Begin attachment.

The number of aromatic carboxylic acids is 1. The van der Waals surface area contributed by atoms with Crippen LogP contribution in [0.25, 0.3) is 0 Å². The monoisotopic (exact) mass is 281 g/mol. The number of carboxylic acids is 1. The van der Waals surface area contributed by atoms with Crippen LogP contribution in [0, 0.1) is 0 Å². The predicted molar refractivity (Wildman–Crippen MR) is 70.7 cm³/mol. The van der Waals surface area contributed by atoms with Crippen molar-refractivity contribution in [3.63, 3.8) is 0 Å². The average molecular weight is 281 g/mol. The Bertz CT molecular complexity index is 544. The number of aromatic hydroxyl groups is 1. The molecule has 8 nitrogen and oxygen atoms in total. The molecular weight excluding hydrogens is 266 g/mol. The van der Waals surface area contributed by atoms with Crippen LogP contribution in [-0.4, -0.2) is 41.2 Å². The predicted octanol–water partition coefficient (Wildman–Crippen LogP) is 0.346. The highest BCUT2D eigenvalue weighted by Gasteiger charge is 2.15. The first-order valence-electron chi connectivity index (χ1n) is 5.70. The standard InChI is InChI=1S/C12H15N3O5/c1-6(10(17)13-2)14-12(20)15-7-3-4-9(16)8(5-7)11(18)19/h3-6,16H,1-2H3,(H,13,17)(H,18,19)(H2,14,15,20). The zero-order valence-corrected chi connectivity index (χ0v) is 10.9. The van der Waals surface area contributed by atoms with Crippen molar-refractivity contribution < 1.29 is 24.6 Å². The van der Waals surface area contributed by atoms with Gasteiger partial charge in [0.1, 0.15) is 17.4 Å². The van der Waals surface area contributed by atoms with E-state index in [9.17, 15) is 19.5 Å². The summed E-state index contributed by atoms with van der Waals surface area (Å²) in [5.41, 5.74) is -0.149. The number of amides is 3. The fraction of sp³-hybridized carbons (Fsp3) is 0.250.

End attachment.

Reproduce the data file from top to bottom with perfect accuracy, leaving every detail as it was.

The number of aromatic carboxylic acids is 1. The van der Waals surface area contributed by atoms with Crippen LogP contribution in [0.25, 0.3) is 0 Å². The monoisotopic (exact) mass is 281 g/mol. The number of carboxylic acids is 1. The van der Waals surface area contributed by atoms with Crippen LogP contribution in [0, 0.1) is 0 Å². The predicted molar refractivity (Wildman–Crippen MR) is 70.7 cm³/mol. The van der Waals surface area contributed by atoms with Crippen molar-refractivity contribution in [3.63, 3.8) is 0 Å². The average molecular weight is 281 g/mol. The Bertz CT molecular complexity index is 544. The number of aromatic hydroxyl groups is 1. The molecule has 8 nitrogen and oxygen atoms in total. The molecular weight excluding hydrogens is 266 g/mol. The van der Waals surface area contributed by atoms with Crippen LogP contribution in [-0.4, -0.2) is 41.2 Å². The predicted octanol–water partition coefficient (Wildman–Crippen LogP) is 0.346. The highest BCUT2D eigenvalue weighted by Gasteiger charge is 2.15. The first-order valence-electron chi connectivity index (χ1n) is 5.70. The standard InChI is InChI=1S/C12H15N3O5/c1-6(10(17)13-2)14-12(20)15-7-3-4-9(16)8(5-7)11(18)19/h3-6,16H,1-2H3,(H,13,17)(H,18,19)(H2,14,15,20). The zero-order valence-corrected chi connectivity index (χ0v) is 10.9. The van der Waals surface area contributed by atoms with Crippen molar-refractivity contribution < 1.29 is 24.6 Å². The van der Waals surface area contributed by atoms with Gasteiger partial charge in [0.1, 0.15) is 17.4 Å². The van der Waals surface area contributed by atoms with E-state index in [9.17, 15) is 19.5 Å². The summed E-state index contributed by atoms with van der Waals surface area (Å²) in [5.41, 5.74) is -0.149. The number of amides is 3. The fraction of sp³-hybridized carbons (Fsp3) is 0.250.